Alexandria's Board of Architectural Review (BAR) is about to take on the role of an historical preservation Supreme Court with no right of appeal - at least at the city government level.
At its March 6 meeting it addressed the question of a class one civil violation of the City's Zoning Ordinance with a potential cost to the plaintiff in excess of $20,000. It is the first time such a case has arisen and the Board found itself in unchartered territory.
The precedent-setting deliberations revolved around an application of Patrick Hardy, 522 Queen St., to gain after-the-fact approval for the partial demolition of his historic flounder-style home in alleged violation of the Board's limitations as approved July 18,2001.
In both the staff report and testimony before the BAR Old and Historic District meeting, City Planning and Zoning staff urged the Board to impose a penalty of $20,285 against Hardy "for the purpose of promoting historic preservation in the city."
Speaking for the city's position, Barbara Ross, Deputy Director, Planning and Zoning, said, "The applicant's plan to reconstruct does not meet the staff's recommendation. It would be more value to the city to pay the money rather than go through the detailed reconstruction."
This brought forth a series of questions by virtually every member of the BAR attempting to assess whether the unauthorized demolition resulted from an honest misinterpretation of Departmental/BAR instructions or from a flagrant disregard of those instructions. The answer to that question will determine the amount of the ultimate penalty to be paid.
APPROVED WITH STIPULATIONS
Hardy originally sought permission to demolish part of the rear portion of the 1840's property to construct an addition and make other alterations. The BAR, after a series of public hearings, gave its blessing to Hardy's planned renovations with the following stipulations:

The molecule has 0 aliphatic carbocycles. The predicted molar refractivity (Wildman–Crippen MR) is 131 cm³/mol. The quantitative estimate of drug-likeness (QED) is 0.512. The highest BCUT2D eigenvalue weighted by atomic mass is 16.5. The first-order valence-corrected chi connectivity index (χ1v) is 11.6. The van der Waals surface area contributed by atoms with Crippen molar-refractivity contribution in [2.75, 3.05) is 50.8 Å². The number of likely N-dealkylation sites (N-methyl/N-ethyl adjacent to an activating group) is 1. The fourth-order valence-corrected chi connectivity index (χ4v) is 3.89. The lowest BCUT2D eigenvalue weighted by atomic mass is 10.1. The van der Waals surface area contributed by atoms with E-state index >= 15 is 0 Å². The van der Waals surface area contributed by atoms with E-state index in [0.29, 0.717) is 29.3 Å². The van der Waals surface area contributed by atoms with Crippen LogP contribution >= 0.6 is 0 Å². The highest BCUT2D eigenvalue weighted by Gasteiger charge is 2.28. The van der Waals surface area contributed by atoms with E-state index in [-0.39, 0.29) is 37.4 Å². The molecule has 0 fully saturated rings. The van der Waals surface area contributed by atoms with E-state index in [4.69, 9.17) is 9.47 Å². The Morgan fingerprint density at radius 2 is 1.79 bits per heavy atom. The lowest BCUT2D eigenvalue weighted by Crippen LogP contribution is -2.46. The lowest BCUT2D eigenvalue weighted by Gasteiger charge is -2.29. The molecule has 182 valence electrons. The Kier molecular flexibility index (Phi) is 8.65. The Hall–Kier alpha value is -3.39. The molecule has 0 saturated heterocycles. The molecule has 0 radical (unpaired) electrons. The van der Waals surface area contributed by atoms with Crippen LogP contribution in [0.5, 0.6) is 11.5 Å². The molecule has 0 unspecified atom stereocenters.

1. Approval to demolish only the first floor of the flounder wing,
2. Approval to demolish the westernmost window on the first floor of the front facade, and
3. Denied the request to demolish the second floor of the flounder wing.
According to the staff report, "The contractor subsequently demolished the entire flounder except for the roof and its truss system, in direct violation of the Board's action. Staff discovered the extent of the demolition as a result of a wall check survey."
Following that discovery, "staff issued a stop work order on Feb. 6, and also issued a class one civil violation ticket in the amount of $1,500. The contractor, the project architect and the property owner were each issued class one violation tickets."
As further clarified by staff, "a class action violation shall ... exist until... the director certifies to the Board ...that the unlawfully demolished building or structure has been reconstructed ... using original material and techniques of construction possible."
AN EXPERT OPINION
Based on this definition, the staff contacted departmental historic preservation architect Richard Bierce to determine what would be required to reconstruct the second floor of the flounder to comply with the requirements of the ordinance." Bierce's conclusion resulted in the $20,285 estimate.